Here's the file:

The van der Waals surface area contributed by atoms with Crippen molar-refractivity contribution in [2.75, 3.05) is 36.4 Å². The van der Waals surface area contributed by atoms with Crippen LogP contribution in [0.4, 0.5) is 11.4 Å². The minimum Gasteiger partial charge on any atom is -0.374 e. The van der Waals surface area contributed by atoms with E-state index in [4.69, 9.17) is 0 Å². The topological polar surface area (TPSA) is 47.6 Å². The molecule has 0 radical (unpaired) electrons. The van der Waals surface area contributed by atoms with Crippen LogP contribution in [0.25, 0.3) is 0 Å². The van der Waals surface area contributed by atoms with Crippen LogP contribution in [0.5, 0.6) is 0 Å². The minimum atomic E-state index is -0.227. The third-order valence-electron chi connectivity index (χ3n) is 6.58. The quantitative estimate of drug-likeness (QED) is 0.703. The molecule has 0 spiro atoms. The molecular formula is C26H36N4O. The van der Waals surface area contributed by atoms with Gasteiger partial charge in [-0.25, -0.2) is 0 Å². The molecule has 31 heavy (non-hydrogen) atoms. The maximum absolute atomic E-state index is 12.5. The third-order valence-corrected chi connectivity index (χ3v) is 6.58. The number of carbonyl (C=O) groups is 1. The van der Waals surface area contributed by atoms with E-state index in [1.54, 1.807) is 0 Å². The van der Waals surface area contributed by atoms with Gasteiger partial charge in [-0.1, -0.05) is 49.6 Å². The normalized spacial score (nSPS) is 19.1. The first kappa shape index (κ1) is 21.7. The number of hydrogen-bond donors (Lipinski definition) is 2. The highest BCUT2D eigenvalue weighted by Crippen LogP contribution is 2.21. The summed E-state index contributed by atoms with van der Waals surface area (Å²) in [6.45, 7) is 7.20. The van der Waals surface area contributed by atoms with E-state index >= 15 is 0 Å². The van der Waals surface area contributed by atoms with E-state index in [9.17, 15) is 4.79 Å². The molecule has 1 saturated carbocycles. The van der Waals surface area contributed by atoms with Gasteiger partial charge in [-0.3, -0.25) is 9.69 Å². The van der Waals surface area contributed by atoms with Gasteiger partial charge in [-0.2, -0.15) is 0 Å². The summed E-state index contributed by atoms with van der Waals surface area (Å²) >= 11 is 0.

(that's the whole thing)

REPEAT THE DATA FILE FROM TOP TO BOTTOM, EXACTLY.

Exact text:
The van der Waals surface area contributed by atoms with Crippen molar-refractivity contribution in [2.75, 3.05) is 36.4 Å². The van der Waals surface area contributed by atoms with Crippen LogP contribution in [0.4, 0.5) is 11.4 Å². The minimum Gasteiger partial charge on any atom is -0.374 e. The van der Waals surface area contributed by atoms with E-state index in [4.69, 9.17) is 0 Å². The topological polar surface area (TPSA) is 47.6 Å². The molecule has 0 radical (unpaired) electrons. The van der Waals surface area contributed by atoms with Crippen LogP contribution in [0.25, 0.3) is 0 Å². The van der Waals surface area contributed by atoms with Crippen LogP contribution in [0.5, 0.6) is 0 Å². The minimum atomic E-state index is -0.227. The third-order valence-electron chi connectivity index (χ3n) is 6.58. The quantitative estimate of drug-likeness (QED) is 0.703. The molecule has 0 spiro atoms. The molecular formula is C26H36N4O. The van der Waals surface area contributed by atoms with Gasteiger partial charge in [-0.25, -0.2) is 0 Å². The molecule has 31 heavy (non-hydrogen) atoms. The maximum absolute atomic E-state index is 12.5. The third-order valence-corrected chi connectivity index (χ3v) is 6.58. The number of carbonyl (C=O) groups is 1. The van der Waals surface area contributed by atoms with E-state index in [1.54, 1.807) is 0 Å². The van der Waals surface area contributed by atoms with Gasteiger partial charge in [-0.1, -0.05) is 49.6 Å². The normalized spacial score (nSPS) is 19.1. The first kappa shape index (κ1) is 21.7. The number of hydrogen-bond donors (Lipinski definition) is 2. The highest BCUT2D eigenvalue weighted by Crippen LogP contribution is 2.21. The summed E-state index contributed by atoms with van der Waals surface area (Å²) in [6.45, 7) is 7.20. The van der Waals surface area contributed by atoms with E-state index >= 15 is 0 Å². The van der Waals surface area contributed by atoms with E-state index in [9.17, 15) is 4.79 Å². The molecule has 1 saturated carbocycles. The van der Waals surface area contributed by atoms with Gasteiger partial charge in [-0.3, -0.25) is 9.69 Å². The van der Waals surface area contributed by atoms with Gasteiger partial charge in [-0.2, -0.15) is 0 Å². The summed E-state index contributed by atoms with van der Waals surface area (Å²) >= 11 is 0.